Facility Support Agreement. Upon exercise of the Option, the Surgical Center will enter into an agreement with [Health System A], pursuant to which [Health System A] will provide the following services to the Surgical Center: (1) assistance with the design and implementation of quality assurance and utilization management procedures; and (2) medical management reporting services, oxygen services, and an uninterrupted power supply. In return, the Surgical Center will pay [Health System A] a fixed annual fee, which is subject to renegotiation under certain conditions, but not more often than annually. The initial term of the agreement is five years. In addition to permitting termination for cause at any time, the agreement permits [Health System A] to terminate if it ceases to own any of the Surgical Center's Units.
 

Surgical Center Lease. Currently, the Group leases two suites from [Health System A] pursuant to a medical office lease. The Group uses one of the suites for its medical practice and, pursuant to a sublease agreement, subleases one of the suites to the Surgical Center for its ASC.(9) Upon exercise of the Option, the parties will terminate the medical office lease and the sublease agreement and [Health System A] and the Surgical Center will enter into a new five-year lease, the Surgical Center Lease, for the suite used for the Surgical Center.(10) The rental rate set forth in the Surgical Center Lease is the same rate that [Health System A] currently charges the Group under the medical office lease.

II. THE LAW

The anti-kickback statute makes it a criminal offense knowingly and willfully to offer, pay, solicit, or receive any remuneration to induce or reward referrals of items or services reimbursable by Federal health care programs. See section 1128B(b) of the Act. Where remuneration is paid purposefully to induce or reward referrals of items or services payable by a Federal health care program, the anti-kickback statute is violated. By its terms, the statute ascribes criminal liability to parties on both sides of an impermissible "kickback" transaction. For purposes of the anti-kickback statute, "remuneration" includes the transfer of anything of value, in cash or in-kind, directly or indirectly, covertly or overtly.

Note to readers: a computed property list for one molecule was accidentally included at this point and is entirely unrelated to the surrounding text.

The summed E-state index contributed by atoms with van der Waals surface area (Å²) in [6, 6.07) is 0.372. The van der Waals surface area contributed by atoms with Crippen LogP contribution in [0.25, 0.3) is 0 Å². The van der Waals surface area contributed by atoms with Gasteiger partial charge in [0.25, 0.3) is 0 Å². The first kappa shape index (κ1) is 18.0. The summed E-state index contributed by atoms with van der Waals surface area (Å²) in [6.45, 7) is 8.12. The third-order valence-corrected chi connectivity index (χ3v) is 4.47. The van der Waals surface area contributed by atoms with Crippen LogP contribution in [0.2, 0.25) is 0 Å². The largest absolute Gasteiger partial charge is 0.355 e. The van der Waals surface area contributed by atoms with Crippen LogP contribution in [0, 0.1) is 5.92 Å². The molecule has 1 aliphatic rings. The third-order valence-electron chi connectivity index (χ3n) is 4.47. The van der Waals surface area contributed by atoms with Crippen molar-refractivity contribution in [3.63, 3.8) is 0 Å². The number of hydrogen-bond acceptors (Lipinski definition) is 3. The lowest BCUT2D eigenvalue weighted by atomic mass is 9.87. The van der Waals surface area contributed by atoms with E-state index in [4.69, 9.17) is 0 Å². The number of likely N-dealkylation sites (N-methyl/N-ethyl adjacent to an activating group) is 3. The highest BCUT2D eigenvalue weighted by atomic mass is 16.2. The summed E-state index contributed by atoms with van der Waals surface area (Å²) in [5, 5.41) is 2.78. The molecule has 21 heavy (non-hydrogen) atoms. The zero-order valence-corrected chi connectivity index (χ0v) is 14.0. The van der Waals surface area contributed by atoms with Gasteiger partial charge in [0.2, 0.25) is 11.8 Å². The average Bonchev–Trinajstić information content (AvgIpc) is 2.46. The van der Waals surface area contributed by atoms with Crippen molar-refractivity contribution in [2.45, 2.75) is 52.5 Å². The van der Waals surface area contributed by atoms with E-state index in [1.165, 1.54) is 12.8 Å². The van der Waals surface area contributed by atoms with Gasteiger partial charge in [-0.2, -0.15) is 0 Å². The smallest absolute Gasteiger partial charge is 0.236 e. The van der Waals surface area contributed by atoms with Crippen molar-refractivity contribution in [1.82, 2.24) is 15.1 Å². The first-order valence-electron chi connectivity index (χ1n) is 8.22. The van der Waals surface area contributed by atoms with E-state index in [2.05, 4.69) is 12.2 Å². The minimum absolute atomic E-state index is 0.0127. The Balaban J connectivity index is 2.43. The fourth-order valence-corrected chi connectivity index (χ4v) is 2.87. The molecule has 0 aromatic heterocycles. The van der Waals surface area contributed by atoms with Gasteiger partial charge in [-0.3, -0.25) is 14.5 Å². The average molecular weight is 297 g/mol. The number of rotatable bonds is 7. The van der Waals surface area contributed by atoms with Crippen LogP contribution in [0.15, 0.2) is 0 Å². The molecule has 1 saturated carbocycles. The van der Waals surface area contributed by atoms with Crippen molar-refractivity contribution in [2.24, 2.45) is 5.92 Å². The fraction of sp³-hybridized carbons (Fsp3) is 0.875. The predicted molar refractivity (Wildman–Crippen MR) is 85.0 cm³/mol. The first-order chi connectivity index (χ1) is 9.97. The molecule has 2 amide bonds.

The statute has been interpreted to cover any arrangement where one purpose of the remuneration was to obtain money for the referral of services or to induce further referrals. United States v. Kats, 871 F.2d 105 (9th Cir. 1989); United States v. Greber, 760 F.2d 68 (3d Cir.), cert. denied, 474 U.S. 988 (1985). Violation of the statute constitutes a felony punishable by a maximum fine of $25,000, imprisonment up to five years, or both. Conviction will also lead to automatic exclusion from Federal health care programs, including Medicare and Medicaid. Where a party commits an act described in section 1128B(b) of the Act, the OIG may initiate administrative proceedings to impose civil monetary penalties on such party under section 1128A(a)(7) of the Act. The OIG may also initiate administrative proceedings to exclude such party from the Federal health care programs under section 1128(b)(7) of the Act.

The Department of Health and Human Services has published "safe harbor" regulations that define practices that are not subject to the anti-kickback statute because such practices would be unlikely to result in fraud or abuse. See section 1128B(b)(3) of the Act; 42 C.F.R. § 1001.952. The safe harbors set forth specific conditions that, if met, assure entities involved of not being prosecuted or sanctioned for the arrangement qualifying for the safe harbor. Strict compliance with all elements is required for safe harbor protection. See 56 Fed. Reg. 35952, 35954 (July 29, 1991).

The safe harbors for investment interests in ambulatory surgical centers jointly-owned by hospitals and physicians, 42 C.F.R. § 1001.952(r)(4), and for personal services and management contracts, 42 C.F.R. § 1001.952(d), are relevant to the Proposed Arrangement. Three of the conditions of the ASC safe harbor require that (i) a hospital investor must not be in a position to refer directly or indirectly to, or otherwise generate business for, the ASC or any investor, (ii) the amount of payment to an investor in return for the investment must be directly proportional to the amount of the capital investment of that investor, and (iii) any services, equipment, or space provided by the hospital to the ASC (e.g., the ancillary agreements) must comply with a safe harbor. Therefore, in cases, such as the instant case, where the ASC is located in space owned by the hospital, the space rental safe harbor, 42 C.F.R. § 1001.952(b), is also relevant. Both the space rental safe harbor and the personal services and management agreement safe harbor require, in part, that the term of the agreement must be for at least one year.

III. ANALYSIS

The Proposed Arrangement does not qualify for safe harbor protection because the ASC hospital-physician joint venture and two of the ancillary agreements fail to fit in the relevant safe harbors discussed above. Therefore, we must carefully scrutinize the Proposed Arrangement in its entirety to determine whether, based upon a totality of the facts and circumstances presented, it poses a potential risk of fraud and abuse.